Learn about requirements engineering and specification writing. Specifications are the written requirements for a material, product, or service for a proposed project, like a building, bridge or machine.Specifications help avoid duplication and inconsistencies, allow for accurate estimates of necessary work and resources, act as a negotiation and reference document for engineering changes, provide documentation of configuration, and allow for consistent communication among those responsible for different functions of Systems Engineering.

Requirements can also be classified by the role they play in the system. This classification will vary, depending on the organization or project. The following list of requirements types is commonly used in many government organizations.

Functional requirements describe the capabilities of the product or system (what the system must do).

Performance requirements describe how well the product or system must perform a function. Performance requirements complement the functional requirements, and these are sometimes combined into single requirements.

Stakeholder involvement is essential to defining valid and meaningful needs. Elicitation techniques help the stakeholders clarify their needs. Stakeholder involvement is essential for validating the requirements.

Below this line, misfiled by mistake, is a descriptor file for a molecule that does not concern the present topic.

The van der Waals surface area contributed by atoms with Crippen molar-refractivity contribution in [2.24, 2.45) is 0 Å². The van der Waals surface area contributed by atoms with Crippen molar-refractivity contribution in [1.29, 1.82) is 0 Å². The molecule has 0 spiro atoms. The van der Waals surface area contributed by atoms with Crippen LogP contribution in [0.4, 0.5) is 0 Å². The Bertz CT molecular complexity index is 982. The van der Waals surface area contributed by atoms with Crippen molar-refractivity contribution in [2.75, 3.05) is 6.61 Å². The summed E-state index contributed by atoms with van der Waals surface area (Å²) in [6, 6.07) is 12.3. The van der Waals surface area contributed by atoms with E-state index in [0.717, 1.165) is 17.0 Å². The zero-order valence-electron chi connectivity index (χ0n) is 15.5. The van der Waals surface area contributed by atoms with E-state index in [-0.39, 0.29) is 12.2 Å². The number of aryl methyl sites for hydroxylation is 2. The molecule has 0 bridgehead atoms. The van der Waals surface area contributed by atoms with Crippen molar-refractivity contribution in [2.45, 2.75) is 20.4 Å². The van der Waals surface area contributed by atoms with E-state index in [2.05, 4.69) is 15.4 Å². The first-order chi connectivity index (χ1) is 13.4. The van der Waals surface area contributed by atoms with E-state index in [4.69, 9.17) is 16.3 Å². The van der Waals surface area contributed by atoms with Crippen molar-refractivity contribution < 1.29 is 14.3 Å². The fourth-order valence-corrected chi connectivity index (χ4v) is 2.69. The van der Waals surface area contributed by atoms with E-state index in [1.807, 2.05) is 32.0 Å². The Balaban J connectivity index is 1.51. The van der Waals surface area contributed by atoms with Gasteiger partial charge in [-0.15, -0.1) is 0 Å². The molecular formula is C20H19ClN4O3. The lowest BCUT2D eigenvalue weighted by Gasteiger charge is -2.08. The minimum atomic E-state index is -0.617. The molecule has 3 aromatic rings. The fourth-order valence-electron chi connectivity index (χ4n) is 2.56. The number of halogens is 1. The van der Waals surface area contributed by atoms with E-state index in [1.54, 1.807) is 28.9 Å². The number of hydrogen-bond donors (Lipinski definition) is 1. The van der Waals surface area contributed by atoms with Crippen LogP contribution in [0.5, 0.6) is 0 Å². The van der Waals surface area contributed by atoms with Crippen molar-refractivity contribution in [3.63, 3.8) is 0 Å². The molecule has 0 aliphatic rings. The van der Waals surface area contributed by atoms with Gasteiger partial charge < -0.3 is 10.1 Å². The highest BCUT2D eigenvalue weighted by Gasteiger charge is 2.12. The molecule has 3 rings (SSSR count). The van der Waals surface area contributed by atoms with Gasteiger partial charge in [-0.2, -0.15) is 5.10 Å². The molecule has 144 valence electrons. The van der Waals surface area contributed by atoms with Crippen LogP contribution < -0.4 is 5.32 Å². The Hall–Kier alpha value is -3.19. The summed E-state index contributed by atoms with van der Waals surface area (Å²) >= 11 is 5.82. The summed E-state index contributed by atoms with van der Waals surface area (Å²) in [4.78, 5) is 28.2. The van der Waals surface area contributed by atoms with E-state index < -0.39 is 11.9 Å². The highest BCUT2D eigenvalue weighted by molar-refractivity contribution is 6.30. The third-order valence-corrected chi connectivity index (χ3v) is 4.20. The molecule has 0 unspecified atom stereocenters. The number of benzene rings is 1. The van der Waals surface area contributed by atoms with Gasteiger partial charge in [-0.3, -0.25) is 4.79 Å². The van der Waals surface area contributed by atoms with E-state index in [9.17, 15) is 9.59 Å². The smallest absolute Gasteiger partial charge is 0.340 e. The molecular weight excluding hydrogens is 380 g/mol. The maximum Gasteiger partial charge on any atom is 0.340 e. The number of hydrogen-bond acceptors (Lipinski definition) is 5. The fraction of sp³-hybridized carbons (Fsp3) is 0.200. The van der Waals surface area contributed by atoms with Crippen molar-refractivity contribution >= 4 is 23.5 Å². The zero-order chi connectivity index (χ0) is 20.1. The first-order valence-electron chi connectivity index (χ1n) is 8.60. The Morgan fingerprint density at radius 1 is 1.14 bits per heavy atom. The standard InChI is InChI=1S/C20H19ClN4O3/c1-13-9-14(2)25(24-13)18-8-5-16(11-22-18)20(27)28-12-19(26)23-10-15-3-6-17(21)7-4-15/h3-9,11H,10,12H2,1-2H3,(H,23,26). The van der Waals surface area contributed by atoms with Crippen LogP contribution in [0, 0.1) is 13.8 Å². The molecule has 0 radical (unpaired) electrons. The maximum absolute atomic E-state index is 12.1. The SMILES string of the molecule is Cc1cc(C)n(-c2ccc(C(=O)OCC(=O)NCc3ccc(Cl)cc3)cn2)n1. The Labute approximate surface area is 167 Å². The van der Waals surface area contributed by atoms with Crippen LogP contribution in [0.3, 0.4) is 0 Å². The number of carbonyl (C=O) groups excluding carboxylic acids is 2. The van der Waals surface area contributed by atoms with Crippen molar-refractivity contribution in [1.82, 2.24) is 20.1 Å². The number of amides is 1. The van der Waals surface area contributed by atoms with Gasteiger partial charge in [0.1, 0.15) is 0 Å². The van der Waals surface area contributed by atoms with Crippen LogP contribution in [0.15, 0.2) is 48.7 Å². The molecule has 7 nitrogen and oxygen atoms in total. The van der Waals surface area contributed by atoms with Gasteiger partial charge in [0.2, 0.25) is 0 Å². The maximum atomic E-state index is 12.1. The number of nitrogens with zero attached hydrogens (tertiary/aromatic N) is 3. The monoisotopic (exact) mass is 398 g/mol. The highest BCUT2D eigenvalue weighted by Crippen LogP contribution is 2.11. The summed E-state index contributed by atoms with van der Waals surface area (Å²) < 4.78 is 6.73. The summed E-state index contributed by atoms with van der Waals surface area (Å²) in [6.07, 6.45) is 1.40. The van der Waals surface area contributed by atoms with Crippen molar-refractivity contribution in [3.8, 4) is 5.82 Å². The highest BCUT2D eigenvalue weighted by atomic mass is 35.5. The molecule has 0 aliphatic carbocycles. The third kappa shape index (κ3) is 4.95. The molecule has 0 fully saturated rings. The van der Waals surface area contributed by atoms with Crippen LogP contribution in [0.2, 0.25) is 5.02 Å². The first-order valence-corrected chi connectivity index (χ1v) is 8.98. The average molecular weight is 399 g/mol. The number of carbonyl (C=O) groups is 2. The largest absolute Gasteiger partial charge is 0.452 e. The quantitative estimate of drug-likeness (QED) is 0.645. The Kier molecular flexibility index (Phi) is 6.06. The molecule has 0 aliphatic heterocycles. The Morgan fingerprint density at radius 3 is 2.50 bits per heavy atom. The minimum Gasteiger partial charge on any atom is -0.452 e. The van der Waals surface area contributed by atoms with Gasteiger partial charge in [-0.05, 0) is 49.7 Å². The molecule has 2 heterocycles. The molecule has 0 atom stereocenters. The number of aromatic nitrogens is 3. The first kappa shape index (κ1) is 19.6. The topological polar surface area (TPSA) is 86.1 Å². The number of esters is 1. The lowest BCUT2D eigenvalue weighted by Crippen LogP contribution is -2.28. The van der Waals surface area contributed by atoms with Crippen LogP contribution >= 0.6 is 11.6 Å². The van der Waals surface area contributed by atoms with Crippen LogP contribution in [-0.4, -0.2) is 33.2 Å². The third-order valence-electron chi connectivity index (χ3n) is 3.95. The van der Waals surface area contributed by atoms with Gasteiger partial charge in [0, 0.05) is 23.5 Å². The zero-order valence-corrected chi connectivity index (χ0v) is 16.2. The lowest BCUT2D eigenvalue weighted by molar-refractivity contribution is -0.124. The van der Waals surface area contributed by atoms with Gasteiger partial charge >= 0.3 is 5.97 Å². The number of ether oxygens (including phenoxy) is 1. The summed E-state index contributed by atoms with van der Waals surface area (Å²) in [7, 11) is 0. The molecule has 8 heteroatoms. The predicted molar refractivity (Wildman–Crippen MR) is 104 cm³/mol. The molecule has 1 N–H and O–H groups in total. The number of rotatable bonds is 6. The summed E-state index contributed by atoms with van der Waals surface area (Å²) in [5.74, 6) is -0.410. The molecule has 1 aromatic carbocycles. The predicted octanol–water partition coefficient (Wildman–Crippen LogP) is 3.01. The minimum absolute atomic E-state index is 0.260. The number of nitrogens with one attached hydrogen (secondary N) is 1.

Elicitation is a collection of techniques to draw out and clarify stakeholder needs and requirements. Multiple techniques are provided to address the needs from various directions.

requirements engineering Training Objective

After completing this course, the attendees will be able to:

  • Identify the key principles of requirements engineering
  • Describe the role of requirements analysis and successful project outcomes
  • List different requirement types
  • Describe requirements definition processes and stakeholder expectations analysis
  • Describe activities in the requirements engineering process
  • Write and manage business, operational and technical requirements
  • Discuss the important considerations when planning, writing and managing requirements and specifications

Learn more about:

  • Systems as they are conceptualized with many levels of structure
  • Characteristics of Requirements
  • Requirements Key Enablers
  • System size and complexity
  • Level of insight required by designers
  • Requirements imposed by external organizations